This stitch is an easy one to learn and can be worked into most fabrics, including even-weave linen, silk, and cotton. It takes gentle curves well; however, it's best to plan out where the stitches will go before working them on a curve.
Medieval embroiderers used split stitch in their work. This versatile stitch can be used for subtle shadings and miniature landscapes, as well as filling areas too large to handle using long and short stitch or satin stitch.
Fabric embroidery stitches can be used to create a fine line or jagged edge, taking curves well. They're easy to master and useful for many different projects.
The Split Stitch was an essential embroidery stitch used in medieval times. Not only was it popular among religious artwork, but its adaptability also led to its adoption into various non-religious cultures around the world.
In the Middle Ages, the Split Stitch was often employed to fill in forms on large embroidery motifs. It worked especially well on curved lines such as figures, hands and faces.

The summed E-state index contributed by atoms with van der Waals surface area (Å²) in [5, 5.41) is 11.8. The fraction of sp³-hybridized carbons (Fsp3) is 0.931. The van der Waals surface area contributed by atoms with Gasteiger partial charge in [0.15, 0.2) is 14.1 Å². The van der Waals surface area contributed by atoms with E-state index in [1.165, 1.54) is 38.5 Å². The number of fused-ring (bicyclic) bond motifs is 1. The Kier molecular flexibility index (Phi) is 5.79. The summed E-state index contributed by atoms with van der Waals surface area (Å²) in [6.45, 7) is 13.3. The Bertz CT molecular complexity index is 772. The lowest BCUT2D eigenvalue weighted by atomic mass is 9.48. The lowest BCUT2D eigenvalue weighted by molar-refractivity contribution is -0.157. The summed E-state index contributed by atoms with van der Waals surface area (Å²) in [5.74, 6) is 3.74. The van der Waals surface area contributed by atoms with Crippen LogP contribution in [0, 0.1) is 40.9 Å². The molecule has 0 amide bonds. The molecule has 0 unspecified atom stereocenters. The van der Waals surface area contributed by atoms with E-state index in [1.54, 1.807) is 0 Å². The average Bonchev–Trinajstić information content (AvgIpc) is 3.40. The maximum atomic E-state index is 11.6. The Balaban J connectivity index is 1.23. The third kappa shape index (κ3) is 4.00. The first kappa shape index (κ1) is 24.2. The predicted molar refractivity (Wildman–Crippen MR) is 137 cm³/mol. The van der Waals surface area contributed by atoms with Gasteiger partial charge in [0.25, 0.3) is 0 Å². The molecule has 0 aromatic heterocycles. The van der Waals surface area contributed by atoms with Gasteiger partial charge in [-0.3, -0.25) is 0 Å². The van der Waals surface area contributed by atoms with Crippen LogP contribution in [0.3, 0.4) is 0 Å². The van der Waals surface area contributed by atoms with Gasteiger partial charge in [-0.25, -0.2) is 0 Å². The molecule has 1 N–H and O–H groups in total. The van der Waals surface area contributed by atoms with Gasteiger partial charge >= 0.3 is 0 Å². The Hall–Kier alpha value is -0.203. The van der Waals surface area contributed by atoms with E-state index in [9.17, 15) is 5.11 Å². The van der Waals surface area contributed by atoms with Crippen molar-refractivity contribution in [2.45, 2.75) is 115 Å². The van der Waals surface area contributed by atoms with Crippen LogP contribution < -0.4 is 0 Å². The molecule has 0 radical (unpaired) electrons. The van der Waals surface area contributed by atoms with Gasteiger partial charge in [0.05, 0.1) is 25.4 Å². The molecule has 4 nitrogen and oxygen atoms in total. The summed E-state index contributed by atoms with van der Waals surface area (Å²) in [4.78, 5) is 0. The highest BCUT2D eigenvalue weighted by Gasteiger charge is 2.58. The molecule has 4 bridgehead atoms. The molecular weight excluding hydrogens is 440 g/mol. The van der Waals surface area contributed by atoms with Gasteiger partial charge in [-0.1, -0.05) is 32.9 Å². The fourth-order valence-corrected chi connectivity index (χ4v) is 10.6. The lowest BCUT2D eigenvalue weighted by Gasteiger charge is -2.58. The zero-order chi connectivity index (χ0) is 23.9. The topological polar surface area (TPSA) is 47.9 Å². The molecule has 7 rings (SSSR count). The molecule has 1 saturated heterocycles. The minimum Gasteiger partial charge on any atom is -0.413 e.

For rounded shapes, this technique was often worked in a spiral from the outline of the design towards its centre. It was also popular for creating borders around small medallions or framed images.
Similar to stem stitch, but instead of passing between threads it passes through one strand. This creates a braid-like texture. Perfect for delicate outlining projects such as small embroidery flowers and leaves, this stitch has its roots in embroidery history.
The Bayeux Stitch is one of the most commonly employed medieval embroidery stitches. It's particularly useful for covering large areas with stitching. The Bayeux Tapestry, an iconic example of this technique, was one of Europe's greatest works of art during this era.
The Bayeux tapestry (UK: /baI'je:, beI-/; French: Tapisserie de Bayeux [tapisRi d@ bajo] or La Telle du Conquest; Latin: Tapete Baiocense), an immense wool-on-linen embroidery depicting the Norman Conquest of England in 1066, is considered to be one of the most valuable medieval documents and a treasured source of historical information. It measures 230 feet long by 1.5 feet wide.
Embroidery was a beloved pastime in Anglo-Saxon England, and women were particularly skilled at it. Employing these techniques, they adorned their homes and other textiles with intricate designs.
As well as serving as decoration, embroidery was also used to convey one's status and wealth. Both the Domesday Book and 12th-century chronicle Liber Eliensis praise embroidery as a commendable occupation for high-ranking women.